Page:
Staging a Production. In fifth-century Athens, tragedies usually had only one performance in a competition at the spring festival of Dionysus, after which a panel of citizens awarded a first, second, and third prize. In order to compete, a poet submitted his work to one of the city’s chief elected officials and “asked for a chorus.” If the work was accepted, this official appointed a choregos. A choregos was a wealthy citizen who agreed to pay, by way of a special tax, the most costly part of a production—the recruiting, training, maintaining, and costuming of the chorus. Poets competed with not one, but four plays (known as a tetrology), and so usually four choruses were needed. Early choruses were large, with as many as 50 members, although later choruses usually had 12 or 15 members. By acting as choregos, an individual was performing an act of public service, much as if he outfitted a warship for the polis* in time of war.

While costuming the chorus was expensive, the group itself did not have to be paid. Although actors were appointed and paid separately by the polis, chorus members were amateur volunteers, drawn from the public at large. They contributed their services as a public duty, just as they contributed their time and energy to the army or in the law courts.

The Theatrical Performance. Because the drama competitions were part of state-sponsored festivals, attendance was a civic duty. (Scholars still debate whether or not women were allowed to attend plays.) Outdoor theaters were large, so most of the local population could be packed into a single performance. Plays were held in daylight; there were no curtains or lights. The performance was held on a circular orchestra, or floor, with the audience seated on a hillside rising in a semicircle around the orchestra.

Greek drama was a musical experience. The chorus sang, accompanied by flutes and drums. In addition, the actors sang at the emotional high points of the play. Unfortunately, none of this music has been preserved. In the A.D. 1600s in Europe, the earliest composers of Italian opera fused acting and singing in the hope of reconstructing the vanished art of Greek drama.

* satire literary technique that uses wit and sarcasm to expose or ridicule vice and folly

* polis in ancient Greece, the dominant form of political and social organization; a city-state


Greek theaters used two mechanical devices in their productions. One was a platform that could be pushed or rolled out onto the stage. This platform was used for important props or perhaps even for one of the actors themselves— such as a dying character in a tragedy—so that the audience might get a better view. The other device was a crane that swung actors through the air as if they were flying. Gods often appeared this way. Some critics accused playwrights of solving difficult problems in their plots by having a god descend to set things right. The Latin phrase deus ex machina (the god from the machine] still refers to a sudden, unexpected arrival or solution.

Dancing, too, played an important role in the Greek plays. The chorus danced energetically, creating a spectacle of movement that helped interpret the spoken words of the play. These dances were especially important in the largest theaters, such as the Theater of Dionysus at Athens, which held about 15,000 people. Audience members far from the stage could not see the actors’ gestures, but they could follow the movements of the chorus.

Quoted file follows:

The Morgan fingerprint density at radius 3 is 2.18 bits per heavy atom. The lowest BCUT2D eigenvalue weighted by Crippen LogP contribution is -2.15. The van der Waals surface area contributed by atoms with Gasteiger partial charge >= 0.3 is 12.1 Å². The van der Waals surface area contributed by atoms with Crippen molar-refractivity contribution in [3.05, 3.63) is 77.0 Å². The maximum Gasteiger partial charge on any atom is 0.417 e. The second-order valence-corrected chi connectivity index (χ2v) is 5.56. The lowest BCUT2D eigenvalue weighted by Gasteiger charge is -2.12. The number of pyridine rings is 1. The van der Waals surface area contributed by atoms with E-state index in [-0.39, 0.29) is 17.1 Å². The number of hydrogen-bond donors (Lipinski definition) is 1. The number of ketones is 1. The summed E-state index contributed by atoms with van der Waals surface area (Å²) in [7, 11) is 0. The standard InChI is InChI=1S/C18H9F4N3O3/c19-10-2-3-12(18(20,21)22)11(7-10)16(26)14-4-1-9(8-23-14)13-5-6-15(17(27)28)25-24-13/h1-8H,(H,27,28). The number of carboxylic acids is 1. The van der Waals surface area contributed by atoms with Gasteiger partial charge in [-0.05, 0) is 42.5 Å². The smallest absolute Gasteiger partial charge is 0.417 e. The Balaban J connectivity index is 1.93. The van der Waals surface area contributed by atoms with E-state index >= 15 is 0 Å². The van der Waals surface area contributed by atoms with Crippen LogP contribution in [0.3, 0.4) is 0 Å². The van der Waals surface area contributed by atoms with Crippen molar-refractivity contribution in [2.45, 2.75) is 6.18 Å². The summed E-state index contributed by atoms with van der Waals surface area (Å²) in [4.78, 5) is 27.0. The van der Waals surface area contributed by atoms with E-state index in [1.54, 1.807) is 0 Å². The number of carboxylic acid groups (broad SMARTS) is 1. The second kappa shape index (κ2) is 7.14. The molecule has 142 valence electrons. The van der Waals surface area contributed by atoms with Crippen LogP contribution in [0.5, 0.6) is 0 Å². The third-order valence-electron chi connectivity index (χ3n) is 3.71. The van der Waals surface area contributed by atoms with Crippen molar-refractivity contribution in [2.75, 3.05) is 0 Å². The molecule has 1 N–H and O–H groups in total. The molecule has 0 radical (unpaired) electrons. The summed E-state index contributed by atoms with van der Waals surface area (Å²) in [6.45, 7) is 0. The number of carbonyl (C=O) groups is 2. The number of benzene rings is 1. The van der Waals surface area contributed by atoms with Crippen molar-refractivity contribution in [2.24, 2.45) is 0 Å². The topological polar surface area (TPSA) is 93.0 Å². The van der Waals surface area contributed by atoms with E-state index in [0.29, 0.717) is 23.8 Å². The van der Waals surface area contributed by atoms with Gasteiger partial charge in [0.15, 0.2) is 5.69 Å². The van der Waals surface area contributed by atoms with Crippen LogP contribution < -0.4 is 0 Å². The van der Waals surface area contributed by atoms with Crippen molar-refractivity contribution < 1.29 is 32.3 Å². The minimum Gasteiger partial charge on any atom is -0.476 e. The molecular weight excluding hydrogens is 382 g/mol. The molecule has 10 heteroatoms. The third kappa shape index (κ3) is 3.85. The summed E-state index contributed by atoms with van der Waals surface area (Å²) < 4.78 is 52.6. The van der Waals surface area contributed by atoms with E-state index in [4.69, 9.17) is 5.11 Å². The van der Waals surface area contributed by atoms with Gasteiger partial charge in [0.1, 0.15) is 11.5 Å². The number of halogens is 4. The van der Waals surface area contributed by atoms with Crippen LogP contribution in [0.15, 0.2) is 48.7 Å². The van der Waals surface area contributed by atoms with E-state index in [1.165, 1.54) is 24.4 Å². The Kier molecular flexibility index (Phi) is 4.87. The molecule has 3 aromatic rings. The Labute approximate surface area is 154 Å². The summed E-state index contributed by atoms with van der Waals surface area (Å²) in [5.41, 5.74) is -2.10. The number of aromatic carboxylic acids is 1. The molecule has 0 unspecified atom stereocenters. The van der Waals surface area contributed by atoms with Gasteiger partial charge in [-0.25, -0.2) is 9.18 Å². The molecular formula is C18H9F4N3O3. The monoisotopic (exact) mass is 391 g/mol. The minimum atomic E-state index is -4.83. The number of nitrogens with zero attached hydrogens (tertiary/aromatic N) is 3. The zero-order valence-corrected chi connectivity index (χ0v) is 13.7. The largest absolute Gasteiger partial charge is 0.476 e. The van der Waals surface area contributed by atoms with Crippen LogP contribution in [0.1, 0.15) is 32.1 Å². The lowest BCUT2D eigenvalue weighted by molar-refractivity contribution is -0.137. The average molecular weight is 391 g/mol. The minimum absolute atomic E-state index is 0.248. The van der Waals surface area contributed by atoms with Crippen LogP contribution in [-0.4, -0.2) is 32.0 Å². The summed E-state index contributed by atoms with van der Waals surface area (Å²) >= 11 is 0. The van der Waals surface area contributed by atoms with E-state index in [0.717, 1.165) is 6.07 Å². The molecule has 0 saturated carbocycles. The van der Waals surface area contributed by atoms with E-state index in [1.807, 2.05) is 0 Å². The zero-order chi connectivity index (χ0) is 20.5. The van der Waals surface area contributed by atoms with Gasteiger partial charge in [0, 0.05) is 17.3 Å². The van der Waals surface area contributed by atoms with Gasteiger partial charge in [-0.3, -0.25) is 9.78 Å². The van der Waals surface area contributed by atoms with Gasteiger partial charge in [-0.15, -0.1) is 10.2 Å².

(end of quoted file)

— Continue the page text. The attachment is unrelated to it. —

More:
Besides singing and dancing, the chorus played other roles in the performance. Its members might portray a variety of characters—wise men, soldiers, people of a city, or whatever the story required. They could also step out of the action and become narrators, providing additional information about the story or helping viewers interpret what they saw.

Certain aspects of Greek drama remained unchanged for centuries. For instance, men played all the parts and actors wore masks. Drama changed in other ways, however. As time went on, the chorus became smaller, and in New Comedy it almost vanished. Also, stage sets gradually became more elaborate. Early dramas were performed on a stage that was empty except for a hut or tent, and the audience sat on all sides of the stage. Later stage buildings were larger and more magnificent, with audiences sitting only in the front. Revolving panels presented different backgrounds to the audience, indicating changes of scene. Every important city had its own theater, and a few, such as the ones at Syracuse and Epidaurus, still stand today. Where no theater existed, the theatrical company performed on a portable stage.

Actors in Ancient Greece. The early Greek playwrights often wrote, directed, and acted in their plays. They could hope to win victory wreaths and small cash prizes at drama competitions. But since it was almost impossible to earn a living as a full-time actor in early Greece, some actors also worked as teachers of rhetoric*. In a society in which the art of public speaking was highly regarded, acting was an honored profession, and a gifted actor could succeed in politics. In addition to their vocal abilities, actors had to possess considerable physical agility, and they often trained as hard as athletes did.

Beginning in 449 B.C., separate prizes were awarded for actors, distinct from the awards for dramatists. The first actors’ guild, or union, called the Artists of Dionysus, was formed to negotiate contracts and set standards for the profession. Prominent actors traveled from festival to festival throughout the Mediterranean, commanding huge salaries. As the number of professional actors was increasing (even chorus parts were filled by professionals), the days of the honorable amateur ended, and the status of actors in Greece slumped. However, centuries after Greece’s golden age of drama in the 400s B.C., theatrical troupes continued to stage the plays of Euripides and other Greek masters. (See also Drama, Roman; Festivals and Feasts, Greek; Festivals and Feasts, Roman; Iliad; Literature, Greek; Odyssey; Theaters.)

* rhetoric art of using words effectively in speaking or writing

If you find an error or have any questions, please email us at admin@erenow.org. Thank you!